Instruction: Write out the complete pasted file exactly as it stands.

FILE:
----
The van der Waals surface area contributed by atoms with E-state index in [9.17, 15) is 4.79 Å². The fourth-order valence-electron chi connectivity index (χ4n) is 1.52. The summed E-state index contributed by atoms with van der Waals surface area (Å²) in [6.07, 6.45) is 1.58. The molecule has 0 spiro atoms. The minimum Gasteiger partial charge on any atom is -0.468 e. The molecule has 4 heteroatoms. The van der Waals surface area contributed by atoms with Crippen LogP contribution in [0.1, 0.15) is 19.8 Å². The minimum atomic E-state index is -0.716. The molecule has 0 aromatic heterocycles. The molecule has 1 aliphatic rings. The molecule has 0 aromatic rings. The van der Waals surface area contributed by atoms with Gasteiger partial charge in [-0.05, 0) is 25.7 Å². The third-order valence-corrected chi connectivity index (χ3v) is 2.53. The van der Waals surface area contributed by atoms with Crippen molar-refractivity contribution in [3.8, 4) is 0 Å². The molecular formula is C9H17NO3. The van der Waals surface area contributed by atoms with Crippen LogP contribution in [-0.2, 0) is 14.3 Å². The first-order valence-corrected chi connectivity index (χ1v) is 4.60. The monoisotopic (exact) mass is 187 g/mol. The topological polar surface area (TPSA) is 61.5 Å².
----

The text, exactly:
The van der Waals surface area contributed by atoms with E-state index in [9.17, 15) is 4.79 Å². The fourth-order valence-electron chi connectivity index (χ4n) is 1.52. The summed E-state index contributed by atoms with van der Waals surface area (Å²) in [6.07, 6.45) is 1.58. The molecule has 0 spiro atoms. The minimum Gasteiger partial charge on any atom is -0.468 e. The molecule has 4 heteroatoms. The van der Waals surface area contributed by atoms with Crippen LogP contribution in [0.1, 0.15) is 19.8 Å². The minimum atomic E-state index is -0.716. The molecule has 0 aromatic heterocycles. The molecule has 1 aliphatic rings. The molecule has 0 aromatic rings. The van der Waals surface area contributed by atoms with Gasteiger partial charge in [-0.05, 0) is 25.7 Å². The third-order valence-corrected chi connectivity index (χ3v) is 2.53. The van der Waals surface area contributed by atoms with Crippen molar-refractivity contribution in [3.8, 4) is 0 Å². The molecular formula is C9H17NO3. The van der Waals surface area contributed by atoms with Crippen LogP contribution in [-0.2, 0) is 14.3 Å². The first-order valence-corrected chi connectivity index (χ1v) is 4.60. The monoisotopic (exact) mass is 187 g/mol. The topological polar surface area (TPSA) is 61.5 Å².